GNFAC Avalanche Forecast for Fri Feb 4, 2022

Not the Current Forecast

Good morning. This is Ian Hoyer with the Gallatin National Forest Avalanche Forecast on Friday, February 4th, at 7:00 a.m. This information is sponsored by Blitz Motorsports and Yamaha and onX. This forecast does not apply to operating ski areas.

Mountain Weather

There is no new snow this morning. Temperatures are in the single digits and teens F. Winds are 15-25 mph out of the west and northwest with gusts of 35-45 mph. These winds will continue today as temperatures climb into the 30s F in the north and only into the teens F in the south. Today will be mostly sunny except around West Yellowstone where clouds will linger. A dusting of snow is possible tonight.

Snowpack and Avalanche Discussion

Strong winds have blown the 10” of snow that fell Monday and Tuesday into drifts which cracked under skiers and riders yesterday.  A snowboarder in Hyalite yesterday triggered a very small (6” deep) avalanche on a small slope (photo). Drifting continued yesterday and strong winds will continue drifting snow today, creating fresh unstable drifts (photo). Look for cracks shooting out in front of your skis or snowmobile as a sign that you’ve found unstable snow and should stay off steep slopes. The new snow fell onto a weak snow surface. Quickly dig 1-2ft deep to check for unstable weak layers in the upper snowpack. The avalanche danger is MODERATE on wind-loaded slopes. On non-windloaded, the new snow is not deep or cohesive enough for large avalanches and the danger is LOW.

In the mountains around West Yellowstone and Cooke City less snow fell earlier in the week (5-6”) and winds have been slightly lighter. Any wind-drifted slabs will generally be small and harmless outside of the steepest and most exposed terrain. Yesterday, Alex and I found stable conditions in Teepee Basin (video) and Doug found the same at Bacon Rind (video). An avalanche on Wednesday outside Cooke City that broke a foot deep in a steep gully, carrying a skier 600 ft and partially burying them with their head under the snow is a reminder to keep your guard up even during low danger (details and photo). If you find an isolated area with more than a few inches of drifted snow, carefully evaluate the snowpack before committing to steep terrain. Weak layers near the surface remain on our list of concerns for when it snows again. For today, the avalanche danger is rated LOW because large avalanches are unlikely (but not entirely impossible).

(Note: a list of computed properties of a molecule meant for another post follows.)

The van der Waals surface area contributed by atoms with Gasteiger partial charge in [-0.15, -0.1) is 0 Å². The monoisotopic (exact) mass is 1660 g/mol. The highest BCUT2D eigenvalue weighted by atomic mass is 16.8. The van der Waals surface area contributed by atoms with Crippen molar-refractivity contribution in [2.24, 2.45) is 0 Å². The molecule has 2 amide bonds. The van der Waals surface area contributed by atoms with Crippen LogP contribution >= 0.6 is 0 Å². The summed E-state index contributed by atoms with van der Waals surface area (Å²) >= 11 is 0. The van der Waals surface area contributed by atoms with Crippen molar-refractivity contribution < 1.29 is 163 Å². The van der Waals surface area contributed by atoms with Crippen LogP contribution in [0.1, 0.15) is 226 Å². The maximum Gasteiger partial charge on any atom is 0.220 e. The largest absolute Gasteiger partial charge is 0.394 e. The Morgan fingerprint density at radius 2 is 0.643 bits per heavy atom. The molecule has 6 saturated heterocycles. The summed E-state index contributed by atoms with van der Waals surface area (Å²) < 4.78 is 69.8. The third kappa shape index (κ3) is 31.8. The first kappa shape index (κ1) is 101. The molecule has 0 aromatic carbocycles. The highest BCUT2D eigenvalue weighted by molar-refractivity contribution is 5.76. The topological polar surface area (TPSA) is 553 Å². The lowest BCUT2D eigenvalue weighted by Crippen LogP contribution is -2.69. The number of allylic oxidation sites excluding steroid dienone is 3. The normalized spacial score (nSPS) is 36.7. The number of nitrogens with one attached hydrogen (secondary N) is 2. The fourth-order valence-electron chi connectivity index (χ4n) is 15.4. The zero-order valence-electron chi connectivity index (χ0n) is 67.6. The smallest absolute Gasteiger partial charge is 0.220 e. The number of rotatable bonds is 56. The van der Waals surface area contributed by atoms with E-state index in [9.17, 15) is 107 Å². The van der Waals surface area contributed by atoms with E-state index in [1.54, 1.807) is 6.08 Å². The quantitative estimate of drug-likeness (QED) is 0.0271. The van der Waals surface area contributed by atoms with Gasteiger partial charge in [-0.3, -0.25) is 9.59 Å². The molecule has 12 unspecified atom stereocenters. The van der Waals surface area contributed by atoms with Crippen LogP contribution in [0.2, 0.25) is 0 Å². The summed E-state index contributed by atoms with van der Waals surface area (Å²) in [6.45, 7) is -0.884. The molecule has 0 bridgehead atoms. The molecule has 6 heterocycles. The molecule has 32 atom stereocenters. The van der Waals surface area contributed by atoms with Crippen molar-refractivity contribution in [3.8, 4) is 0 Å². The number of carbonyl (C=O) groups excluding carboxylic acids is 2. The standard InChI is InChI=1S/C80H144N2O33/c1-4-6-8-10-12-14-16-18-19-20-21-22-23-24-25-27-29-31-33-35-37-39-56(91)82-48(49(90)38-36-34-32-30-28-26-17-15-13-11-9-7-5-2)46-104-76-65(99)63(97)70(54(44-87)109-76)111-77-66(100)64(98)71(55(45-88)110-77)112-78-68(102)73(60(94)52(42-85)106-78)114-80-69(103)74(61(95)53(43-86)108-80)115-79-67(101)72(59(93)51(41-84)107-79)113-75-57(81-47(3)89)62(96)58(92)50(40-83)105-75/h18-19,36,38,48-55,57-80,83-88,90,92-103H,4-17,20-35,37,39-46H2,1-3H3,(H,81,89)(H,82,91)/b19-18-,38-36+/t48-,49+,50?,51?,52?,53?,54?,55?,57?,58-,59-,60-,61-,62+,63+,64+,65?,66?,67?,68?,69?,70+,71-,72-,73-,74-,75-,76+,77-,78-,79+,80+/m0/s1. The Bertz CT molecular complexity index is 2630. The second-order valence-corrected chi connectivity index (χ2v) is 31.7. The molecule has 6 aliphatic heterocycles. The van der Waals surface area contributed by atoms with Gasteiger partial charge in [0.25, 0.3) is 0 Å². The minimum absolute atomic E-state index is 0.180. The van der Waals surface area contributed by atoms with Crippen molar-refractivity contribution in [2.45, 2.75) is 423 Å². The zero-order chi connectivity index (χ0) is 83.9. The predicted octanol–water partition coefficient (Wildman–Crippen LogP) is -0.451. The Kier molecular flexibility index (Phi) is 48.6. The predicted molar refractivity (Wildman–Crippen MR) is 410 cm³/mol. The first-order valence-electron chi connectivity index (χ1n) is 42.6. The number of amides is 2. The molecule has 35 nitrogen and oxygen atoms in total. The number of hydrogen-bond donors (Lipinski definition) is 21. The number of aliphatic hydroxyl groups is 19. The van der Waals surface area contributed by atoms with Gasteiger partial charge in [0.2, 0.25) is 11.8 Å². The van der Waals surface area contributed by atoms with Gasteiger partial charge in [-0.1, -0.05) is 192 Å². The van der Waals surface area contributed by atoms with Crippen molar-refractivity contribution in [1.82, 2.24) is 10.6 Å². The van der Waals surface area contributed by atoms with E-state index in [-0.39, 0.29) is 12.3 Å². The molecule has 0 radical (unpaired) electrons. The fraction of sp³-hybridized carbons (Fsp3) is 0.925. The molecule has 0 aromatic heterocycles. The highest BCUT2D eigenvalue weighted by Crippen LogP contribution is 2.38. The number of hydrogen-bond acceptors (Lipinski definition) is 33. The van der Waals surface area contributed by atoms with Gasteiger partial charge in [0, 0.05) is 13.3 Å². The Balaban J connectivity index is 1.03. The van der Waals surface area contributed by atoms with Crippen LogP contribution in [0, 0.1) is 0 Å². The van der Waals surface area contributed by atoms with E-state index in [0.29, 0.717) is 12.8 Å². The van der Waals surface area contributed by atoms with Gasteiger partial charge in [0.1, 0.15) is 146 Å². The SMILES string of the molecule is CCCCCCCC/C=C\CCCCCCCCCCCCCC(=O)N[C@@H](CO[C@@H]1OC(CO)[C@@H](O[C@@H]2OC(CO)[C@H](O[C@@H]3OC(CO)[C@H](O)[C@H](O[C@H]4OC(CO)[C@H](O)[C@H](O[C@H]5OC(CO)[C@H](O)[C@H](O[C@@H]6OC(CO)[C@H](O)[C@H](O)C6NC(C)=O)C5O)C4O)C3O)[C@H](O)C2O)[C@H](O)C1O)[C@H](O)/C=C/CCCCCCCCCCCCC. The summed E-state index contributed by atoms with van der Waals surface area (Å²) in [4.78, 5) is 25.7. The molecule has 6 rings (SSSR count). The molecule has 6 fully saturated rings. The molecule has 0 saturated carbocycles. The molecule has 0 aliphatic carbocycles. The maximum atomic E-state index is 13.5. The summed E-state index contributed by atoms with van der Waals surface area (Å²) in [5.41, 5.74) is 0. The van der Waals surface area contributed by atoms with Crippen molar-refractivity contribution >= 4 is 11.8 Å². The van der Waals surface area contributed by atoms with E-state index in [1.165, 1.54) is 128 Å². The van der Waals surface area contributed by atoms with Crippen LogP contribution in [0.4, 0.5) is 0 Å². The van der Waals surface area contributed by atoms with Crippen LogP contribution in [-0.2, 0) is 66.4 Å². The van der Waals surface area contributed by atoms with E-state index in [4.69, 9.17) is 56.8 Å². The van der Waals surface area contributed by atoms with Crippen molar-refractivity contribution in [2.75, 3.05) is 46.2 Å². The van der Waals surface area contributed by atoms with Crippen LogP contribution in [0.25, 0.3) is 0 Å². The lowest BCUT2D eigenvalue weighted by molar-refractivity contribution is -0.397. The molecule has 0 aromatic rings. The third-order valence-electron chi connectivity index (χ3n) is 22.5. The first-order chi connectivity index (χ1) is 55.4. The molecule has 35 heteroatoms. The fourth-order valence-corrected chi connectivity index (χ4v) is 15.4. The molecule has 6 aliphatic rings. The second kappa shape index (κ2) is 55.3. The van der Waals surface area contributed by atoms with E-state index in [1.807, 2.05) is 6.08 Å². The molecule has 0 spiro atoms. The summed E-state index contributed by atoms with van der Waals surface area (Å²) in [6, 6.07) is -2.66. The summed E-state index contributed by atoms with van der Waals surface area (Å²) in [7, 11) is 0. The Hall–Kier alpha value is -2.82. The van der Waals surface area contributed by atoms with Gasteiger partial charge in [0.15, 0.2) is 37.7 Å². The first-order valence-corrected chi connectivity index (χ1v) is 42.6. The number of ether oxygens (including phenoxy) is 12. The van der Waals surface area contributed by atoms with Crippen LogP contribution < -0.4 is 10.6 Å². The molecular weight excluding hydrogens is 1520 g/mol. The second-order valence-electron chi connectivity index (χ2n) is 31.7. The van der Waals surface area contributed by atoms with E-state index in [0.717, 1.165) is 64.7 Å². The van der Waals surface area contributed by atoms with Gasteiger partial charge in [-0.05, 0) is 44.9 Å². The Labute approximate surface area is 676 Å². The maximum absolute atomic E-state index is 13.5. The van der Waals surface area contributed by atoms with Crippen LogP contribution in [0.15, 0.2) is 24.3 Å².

If you get out, please send us your observations no matter how brief. You can submit them via our website, email (, phone (406-587-6984), or Instagram (#gnfacobs).


Do you like to hike? Do you like to ski? Then the King & Queen of the Ridge is for you. Hike, ski and raise money for the Friends of the Avalanche Center in their 2nd biggest fundraiser of the year. Join the effort to promote and support avalanche safety and awareness! Fundraising prizes for top 5 individuals who raise over $500. No racing is necessary to compete for the fundraising prizes. Info is HERE. Race participants for the February 5th event must register separately with Bridger Bowl HERE.


Upcoming Education Opportunities

See our education calendar for an up-to-date list of all local classes. Here are a few select upcoming events and opportunities to check out:

TODAY, Dillon Montana Avalanche Fundamentals, three-part series of pre-recorded lectures, virtual Q&A and an in-person field session. Pre-registration and more information HERE.

TOMORROW, King and Queen of the Ridge at Bridger Bowl. Come hike and ski with your friends for avalanche awareness and fun! Details above. 

February 10th, Forecaster Chat at Uphill Pursuits, “Beyond the Beacon” with GNFAC Forecaster Dave Zinn

Every Saturday near Cooke City, 10 a.m.-3 p.m. FREE snowpack update and transceiver/rescue training. Stop by for 20 minutes or more at the Round Lake Warming Hut.


The Last Word

Are you wanting to take an avalanche class? It can be a bit confusing trying to understand the different levels and types of classes. Sarah Carpenter explains it well in this article.